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Solving trigonometric equations with a specific range

  1. Jul 27, 2013 #1
    1. The problem statement, all variables and given/known data

    Given that -180 <= x <= 180, solve the following equation in radians
    cosx = -1/sqrt(2)

    3. The attempt at a solution

    I'm not exactly sure how to solve this question with respect to the range -180 <= x <= 180. I know that -1/sqrt(2) means that x is 45 degrees in either the 2nd or 3rd quadrant but I do not know how to proceed from there.
     
  2. jcsd
  3. Jul 27, 2013 #2

    haruspex

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    Quite so. Can you write the complete sets of possible solutions in terms of an unknown integer n?
     
  4. Jul 27, 2013 #3

    Simon Bridge

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    I thought the 3rd quadrant was between 180deg and 270deg? Isn't that outside the range? ;)
    Of course, taking x as cyclic, then +180 to +270 is also -90 to -180.
    What is the value of x when the angle is "45 degrees in the second quadrant"?

    I'd have suggested sketching the cosine function for the range... ##-\pi \leq x \leq \pi##
    (since the answer should be in radians....) but I'm interested in where haruspex is going.
     
  5. Jul 27, 2013 #4

    QuantumCurt

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    If you start at -180, then trace the unit circle counter clockwise, what's the first point you get to that satisfies the equation, while still staying in the range of being less than 180 degrees? This is kind of a confusing range, because -180 and 180 exist at the same point in the unit circle, but there is a value between the two that satisfies.
     
  6. Jul 28, 2013 #5

    ehild

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    Draw the unit circle and see what it means "45 degrees in the second or third quadrant?" 45 with respect to what?
    Remember, positive angles are measured from the positive horizontal axis anti-clockwise, the negative angles are measured clockwise.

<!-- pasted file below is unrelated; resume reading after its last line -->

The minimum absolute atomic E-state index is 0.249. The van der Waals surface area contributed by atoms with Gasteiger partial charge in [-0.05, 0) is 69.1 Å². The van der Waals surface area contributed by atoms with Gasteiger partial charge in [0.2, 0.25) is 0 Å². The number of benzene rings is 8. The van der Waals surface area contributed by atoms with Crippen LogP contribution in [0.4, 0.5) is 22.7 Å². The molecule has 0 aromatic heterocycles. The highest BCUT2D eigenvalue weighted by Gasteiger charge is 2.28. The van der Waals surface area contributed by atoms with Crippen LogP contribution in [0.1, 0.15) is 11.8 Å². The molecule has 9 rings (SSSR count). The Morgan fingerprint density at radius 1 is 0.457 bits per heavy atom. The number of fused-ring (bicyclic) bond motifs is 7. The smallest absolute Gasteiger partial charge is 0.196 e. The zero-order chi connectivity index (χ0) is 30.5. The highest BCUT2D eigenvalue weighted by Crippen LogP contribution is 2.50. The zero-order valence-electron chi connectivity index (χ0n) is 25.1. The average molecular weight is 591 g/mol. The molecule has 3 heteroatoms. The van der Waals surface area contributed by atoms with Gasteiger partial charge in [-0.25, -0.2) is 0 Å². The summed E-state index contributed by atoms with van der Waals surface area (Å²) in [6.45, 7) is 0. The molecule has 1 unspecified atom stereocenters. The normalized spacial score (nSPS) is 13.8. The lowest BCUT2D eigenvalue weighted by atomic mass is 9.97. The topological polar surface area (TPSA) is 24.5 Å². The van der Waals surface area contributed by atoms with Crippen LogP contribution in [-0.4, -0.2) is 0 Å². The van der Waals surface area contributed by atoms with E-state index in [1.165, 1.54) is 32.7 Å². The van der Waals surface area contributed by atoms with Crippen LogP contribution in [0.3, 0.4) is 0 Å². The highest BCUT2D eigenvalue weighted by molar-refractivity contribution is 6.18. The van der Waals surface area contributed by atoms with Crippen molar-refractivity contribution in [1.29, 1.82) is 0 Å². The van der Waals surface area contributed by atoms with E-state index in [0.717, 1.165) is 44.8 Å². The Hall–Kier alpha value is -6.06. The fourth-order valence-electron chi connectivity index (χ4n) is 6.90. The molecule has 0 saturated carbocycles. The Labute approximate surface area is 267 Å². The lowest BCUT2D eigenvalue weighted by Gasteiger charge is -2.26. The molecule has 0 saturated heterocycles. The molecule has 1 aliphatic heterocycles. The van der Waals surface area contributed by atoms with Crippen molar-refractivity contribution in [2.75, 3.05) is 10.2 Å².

ehild
     

    Attached Files:

  7. Jul 28, 2013 #6

    haruspex

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    Well, it's also between 540 degrees and 630 degrees, and between 900 degrees and 990 degrees, .... Unless you want call those the 7th and 11th quadrants, etc.
     
  8. Jul 28, 2013 #7

    Simon Bridge

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    ... etc etc etc :)
     
  9. Jul 28, 2013 #8
    Well if I start from -180 and proceed clockwise how is it possible for me to ever reach 180 because the most clockwise I go I will just be going into more negative numbers -180, -270, -360. Also the way I got 45 degrees in a either the 2nd or 3rd quadrant is by using special triangles and the cast rule.
     
  10. Jul 28, 2013 #9

    QuantumCurt

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    You need to start at -180, and proceed COUNTERclockwise. The range states -180<x<180

    Start at -180, and proceed in the direction that is going to cover the values that are greater than -180, which is counter clockwise. Remember that you're dealing in negative values. For example, 270 degrees on the unit circle is the same as -90 degrees. Which is greater than -180. Then you just keep going until you find a value(s) that satisfies the equation, while still being less than positive 180 degrees.
     
    Last edited: Jul 28, 2013
  11. Jul 28, 2013 #10

    QuantumCurt

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    Last edited: Jul 28, 2013
  12. Jul 28, 2013 #11
    Oh the interactive circle makes it so much more clearer. Essentially there are two solutions to this problem but can only be achieved through a positive angle and a negative angle because for example the two angle I would get would be 135 and 225 but since 225 is greater than 180 I have to rewrite it as -135 or 3pi/4 and -3pi/4. Many thanks to all!
     
  13. Jul 28, 2013 #12

    QuantumCurt

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    You got it. You're welcome. :)
     
  14. Jul 28, 2013 #13

    haruspex

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    I'll spell out where I was going with this since I feel it may help in more complex variations.
    If θ = ψ is one solution then θ = ψ + 2πn is also a solution for any integer n. So here you have a third quadrant solution, 5π/4, and want a corresponding solution in (-π, +π]. Solve -π < 5π/4 + 2πn <= +π: -4 < 5 + 8n <= 4; -9 < 8n <= -1; n = -1.
     
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